2. Longer application timeline: Because the Home Equity Investment is a home equity product that requires an appraisal and a clean title, it can take longer to qualify for an HEI than it would for some other products, such as personal loans. 

3. May not be available to all homeowners: Depending on a home’s location, equity, and other factors, not all homeowners will be eligible for an HEI.

4. Fees: Like traditional lending products such as HELOCs and cash-out refinances, HEIs come with their own fees. Make sure you understand these thoroughly before making a decision.

Home Equity Investments for investment properties 

Getting a home equity loan on investment property can be a more challenging and rigorous prospect than tapping the home equity of your primary home. There is a greater perceived risk for the lender, which makes for higher credit score and income requirements for investment property HELOCs and home equity loans. 

While there are slight differences in terms of pricing and qualification criteria, Point’s HEI is available for investment properties. Not all Home Equity Investment companies offer HEIs for second homes, so do your research before starting an application.

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FAQ about Home Equity Investments

If you’re learning about HEIs, you probably have more questions. Let’s discuss Home Equity Investment FAQs. 

What are the requirements for a Home Equity Investment?

Qualification requirements vary between Home Equity Investment companies. Here’s what you’ll need to be eligible for a Home Equity Investment from Point: 

  • Sufficient equity in the home (at least 30% after the investment)
  • Eligible property type and location 
  • Home value above $250k
  • Credit score above 500 

How much does a Home Equity Investment cost?

While there are no monthly payments, Home Equity Investments come with certain costs. These can include:

  • An origination fee (3.9-5%, depending on your HEI provider)
  • An appraisal fee
  • A processing fee 

These are generally paid from the proceeds of your investment, limiting your out-of-pocket costs. After these initial costs, you will not pay anything for the duration of your term – up to 30 years if you get an HEI from Point, but 10 years with many other Home Equity Investment companies. 

When you eventually sell your home or the agreement term ends, you'll repay the initial investment and share your home's appreciation. Unlike a traditional loan, you won’t know exactly how much you need to repay until the moment comes. With an HEI from Point, your repayment amount will be calculated based on the difference between the agreed-upon starting value of your home and your home’s final value. Other HEI companies may take a cut of the entire total value of your home rather than a percentage of your appreciation.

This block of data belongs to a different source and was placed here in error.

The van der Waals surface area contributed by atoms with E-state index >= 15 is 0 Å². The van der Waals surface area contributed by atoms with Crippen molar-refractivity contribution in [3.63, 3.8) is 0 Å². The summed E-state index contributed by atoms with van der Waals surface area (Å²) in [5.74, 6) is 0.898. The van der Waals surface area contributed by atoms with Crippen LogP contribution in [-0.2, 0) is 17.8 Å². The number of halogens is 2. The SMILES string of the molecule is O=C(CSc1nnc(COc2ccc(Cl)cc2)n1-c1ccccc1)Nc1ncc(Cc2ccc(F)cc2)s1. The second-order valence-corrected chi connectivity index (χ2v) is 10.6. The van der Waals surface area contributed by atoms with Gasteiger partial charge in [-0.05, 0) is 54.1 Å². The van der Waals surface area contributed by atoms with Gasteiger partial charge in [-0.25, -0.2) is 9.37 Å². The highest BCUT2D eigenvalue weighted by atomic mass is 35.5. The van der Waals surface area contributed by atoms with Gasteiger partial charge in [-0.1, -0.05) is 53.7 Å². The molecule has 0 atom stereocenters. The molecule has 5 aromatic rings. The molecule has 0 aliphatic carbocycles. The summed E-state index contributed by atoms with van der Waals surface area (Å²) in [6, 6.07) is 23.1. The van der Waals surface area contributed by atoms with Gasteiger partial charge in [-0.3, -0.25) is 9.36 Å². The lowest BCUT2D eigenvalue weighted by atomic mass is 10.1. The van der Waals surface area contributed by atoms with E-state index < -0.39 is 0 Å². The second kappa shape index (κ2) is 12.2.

With Point, your HEI repayment is capped in the event of massive home appreciation. We’ve built an interactive pricing example to help better understand how we calculate the costs. 

How do you repay a Home Equity Investment?

Repayment of a Home Equity Investment typically happens when you sell your home, when you refinance, or when the term of the agreement ends. You can also repay from your cash savings or any other source of funds. Point’s HEI has no prepayment penalty, so you can repay at any time during the life of your 30-year term. While repayment is a little more complicated than a monthly payment to a lender, it’s a fairly straightforward process that varies slightly depending on your repayment method. 

Is a Home Equity Investment a good idea?

As with any financial product, this depends on your unique financial circumstances. If you want to access your home equity without increasing your debt or monthly payments, and you're comfortable sharing potential future appreciation of your home, a Home Equity Investment could be a solid choice. If you’re considering unlocking your home equity, make sure to weigh the pros and cons of Home Equity Investments, compare with other home equity products, and make the best decision for your unique situation. 

What is the difference between a HELOC and a Home Equity Investment?

While both a HELOC and a Home Equity Investment (HEI) are great ways to unlock your home equity, they work in very different ways. 

  • A HELOC is a revolving line of credit, similar to a credit card except secured by your home. You pay down your HELOC balance with monthly payments until it is paid down, and can draw up to your borrowing limit as necessary. 
  • An HEI provides you with a lump sum of cash from your home equity in exchange for a share of your home’s future appreciation – that means you make no monthly payments for the duration of your 30-year term. 

The qualification requirements are also very different – a HELOC requires good-to-excellent credit and a strong income, while an HEI has no income requirements and can be an option for homeowners with imperfect credit. 

On the flip side, the costs of a HELOC are much more predictable. With an HEI, you won’t know how much you owe until it’s time to repay. 

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Taking the next steps with your home equity

If a Home Equity Investment sounds like a good option for you, the next step is to check your eligibility and see how much you can get. There is no obligation to move forward after seeing if you qualify. Do your due diligence and compare Home Equity Investment companies, and don’t hesitate to reach out to our team if you have any questions. 

Your home equity is one of your most important assets – leveraging it responsibly can provide a smooth path to fulfilling your financial goals, whether you’re looking to pay off high-interest debt, retire comfortably, renovate your home, or anything else.